Another business plan did not have the contact information on it. Another was only one page long. (Side note. I have read about 20 one-page patents.) Another did not define the basic business type. It was basically a resume for a person who wanted to start a business.
I found one a dog finder patent with misspelled words (yes, over one) in the title. In the title? Really? Could they not spell check the title? Side note. My company was looking into making a dog finder. There are over 1000 patents on dog finders, yet there are very few products.
There are many patens with offensive (four letter) words in it. Do not even get me started on the “artistic” choices in the patent drawings. Crazy side note. There are patents for adult pleasure devices. Those drawings are quite “artistic.”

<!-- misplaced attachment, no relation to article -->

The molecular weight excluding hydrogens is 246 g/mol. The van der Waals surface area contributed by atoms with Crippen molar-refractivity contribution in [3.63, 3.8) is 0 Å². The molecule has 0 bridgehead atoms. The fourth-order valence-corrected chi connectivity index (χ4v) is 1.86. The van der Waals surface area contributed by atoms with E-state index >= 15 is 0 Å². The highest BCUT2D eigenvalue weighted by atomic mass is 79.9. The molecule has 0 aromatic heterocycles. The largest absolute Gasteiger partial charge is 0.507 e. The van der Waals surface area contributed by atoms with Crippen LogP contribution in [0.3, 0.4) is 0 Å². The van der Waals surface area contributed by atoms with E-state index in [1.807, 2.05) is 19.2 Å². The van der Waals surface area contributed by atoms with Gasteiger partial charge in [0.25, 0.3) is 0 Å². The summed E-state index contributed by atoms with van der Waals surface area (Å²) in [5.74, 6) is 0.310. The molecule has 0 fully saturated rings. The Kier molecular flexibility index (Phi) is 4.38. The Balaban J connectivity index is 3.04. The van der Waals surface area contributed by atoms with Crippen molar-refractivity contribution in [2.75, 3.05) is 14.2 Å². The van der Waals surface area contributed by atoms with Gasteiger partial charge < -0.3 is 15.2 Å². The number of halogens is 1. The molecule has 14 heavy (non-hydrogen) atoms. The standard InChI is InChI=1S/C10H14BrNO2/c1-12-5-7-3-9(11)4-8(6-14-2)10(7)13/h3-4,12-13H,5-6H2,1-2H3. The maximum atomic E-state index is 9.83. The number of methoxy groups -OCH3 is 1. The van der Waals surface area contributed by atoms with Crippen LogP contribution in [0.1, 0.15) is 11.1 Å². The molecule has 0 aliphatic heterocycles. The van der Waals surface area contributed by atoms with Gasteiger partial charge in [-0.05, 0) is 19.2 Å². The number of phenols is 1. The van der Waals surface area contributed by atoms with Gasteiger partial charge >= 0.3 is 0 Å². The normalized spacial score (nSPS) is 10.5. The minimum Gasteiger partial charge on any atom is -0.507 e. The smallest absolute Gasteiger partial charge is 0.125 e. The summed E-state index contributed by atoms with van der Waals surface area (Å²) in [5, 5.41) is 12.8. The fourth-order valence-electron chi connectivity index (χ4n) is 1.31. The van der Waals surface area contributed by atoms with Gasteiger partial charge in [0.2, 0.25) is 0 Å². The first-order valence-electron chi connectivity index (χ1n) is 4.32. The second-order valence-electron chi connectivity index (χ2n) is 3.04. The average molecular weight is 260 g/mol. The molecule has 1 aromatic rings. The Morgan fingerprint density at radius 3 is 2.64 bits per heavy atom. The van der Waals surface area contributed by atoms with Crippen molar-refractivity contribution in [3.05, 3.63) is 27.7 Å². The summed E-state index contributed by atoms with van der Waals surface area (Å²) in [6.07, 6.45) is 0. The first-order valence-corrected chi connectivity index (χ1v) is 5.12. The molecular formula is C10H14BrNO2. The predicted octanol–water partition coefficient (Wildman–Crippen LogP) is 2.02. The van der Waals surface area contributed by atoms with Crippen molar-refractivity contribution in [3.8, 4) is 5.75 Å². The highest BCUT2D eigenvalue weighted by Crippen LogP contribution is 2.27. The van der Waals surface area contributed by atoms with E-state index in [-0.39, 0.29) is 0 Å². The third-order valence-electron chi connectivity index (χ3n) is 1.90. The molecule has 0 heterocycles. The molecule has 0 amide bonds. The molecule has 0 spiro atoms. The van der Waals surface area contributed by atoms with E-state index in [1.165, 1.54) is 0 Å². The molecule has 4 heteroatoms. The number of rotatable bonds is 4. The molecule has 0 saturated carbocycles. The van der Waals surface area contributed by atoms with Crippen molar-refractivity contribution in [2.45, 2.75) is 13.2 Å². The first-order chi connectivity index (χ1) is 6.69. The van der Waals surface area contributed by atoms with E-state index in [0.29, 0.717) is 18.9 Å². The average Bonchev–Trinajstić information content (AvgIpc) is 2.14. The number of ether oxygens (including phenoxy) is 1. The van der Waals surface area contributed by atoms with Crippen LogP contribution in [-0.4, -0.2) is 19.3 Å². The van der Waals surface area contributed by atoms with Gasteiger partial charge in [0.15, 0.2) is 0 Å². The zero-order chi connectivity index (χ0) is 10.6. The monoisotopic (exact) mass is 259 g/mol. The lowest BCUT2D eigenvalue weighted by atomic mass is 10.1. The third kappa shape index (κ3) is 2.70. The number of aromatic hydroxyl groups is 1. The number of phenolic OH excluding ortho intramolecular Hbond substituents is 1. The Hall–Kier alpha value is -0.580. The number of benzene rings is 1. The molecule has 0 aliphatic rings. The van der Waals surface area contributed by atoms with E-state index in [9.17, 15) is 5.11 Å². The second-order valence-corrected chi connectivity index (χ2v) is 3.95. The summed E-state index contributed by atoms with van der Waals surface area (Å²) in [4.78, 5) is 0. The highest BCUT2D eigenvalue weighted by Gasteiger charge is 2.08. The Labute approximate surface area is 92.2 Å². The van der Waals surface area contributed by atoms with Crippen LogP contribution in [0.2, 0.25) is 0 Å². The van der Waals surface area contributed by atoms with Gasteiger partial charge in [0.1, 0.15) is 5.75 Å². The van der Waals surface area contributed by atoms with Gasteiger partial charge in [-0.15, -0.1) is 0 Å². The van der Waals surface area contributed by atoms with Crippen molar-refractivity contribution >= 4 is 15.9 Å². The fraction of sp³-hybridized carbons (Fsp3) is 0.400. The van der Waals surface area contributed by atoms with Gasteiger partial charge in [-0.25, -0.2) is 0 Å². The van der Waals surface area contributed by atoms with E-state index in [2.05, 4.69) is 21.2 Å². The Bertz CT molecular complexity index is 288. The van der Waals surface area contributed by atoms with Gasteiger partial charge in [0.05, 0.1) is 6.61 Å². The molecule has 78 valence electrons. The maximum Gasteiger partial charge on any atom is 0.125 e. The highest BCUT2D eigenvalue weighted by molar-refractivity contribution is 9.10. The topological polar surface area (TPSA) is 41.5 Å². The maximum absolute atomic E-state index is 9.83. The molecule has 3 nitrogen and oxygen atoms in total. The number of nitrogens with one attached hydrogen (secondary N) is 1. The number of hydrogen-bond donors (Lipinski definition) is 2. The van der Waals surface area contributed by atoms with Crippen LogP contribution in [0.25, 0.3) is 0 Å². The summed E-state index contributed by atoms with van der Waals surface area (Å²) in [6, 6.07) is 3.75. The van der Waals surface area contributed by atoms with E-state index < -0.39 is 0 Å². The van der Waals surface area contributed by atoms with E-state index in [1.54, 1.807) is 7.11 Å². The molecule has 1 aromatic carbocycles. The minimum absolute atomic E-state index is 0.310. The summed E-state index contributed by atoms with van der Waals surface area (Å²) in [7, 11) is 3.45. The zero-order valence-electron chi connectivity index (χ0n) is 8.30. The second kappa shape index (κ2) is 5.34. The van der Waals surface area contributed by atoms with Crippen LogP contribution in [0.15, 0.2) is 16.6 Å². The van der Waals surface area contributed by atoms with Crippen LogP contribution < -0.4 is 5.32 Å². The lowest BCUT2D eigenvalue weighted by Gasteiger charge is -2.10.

The point of this blog is we all perceive there is a standard format, and our format is the most correct. Yet, people kind of know there is some leeway in formatting. What everybody can agree on is that there are wrong formats. There is an old aircraft saying, “If it looks right, it will fly right.”
In life, pick a path and follow it. However, we learn, try to improve. As for resumes, patents, and business plans, I have settled on a format I like. However, with writing books, I still struggle with a basic format, style, and plot decisions. I see improvements due to my endless editing efforts, but I know there is much to learn. I wish there were a more accepted book standard; especially in the area of framing dialog. Even the professional editors had opposing suggestions.
In closing. What if there were an accepted standard format? I suppose life would be easier, but a lot less fun.

You’re the best -Bill
Setember 23, 2020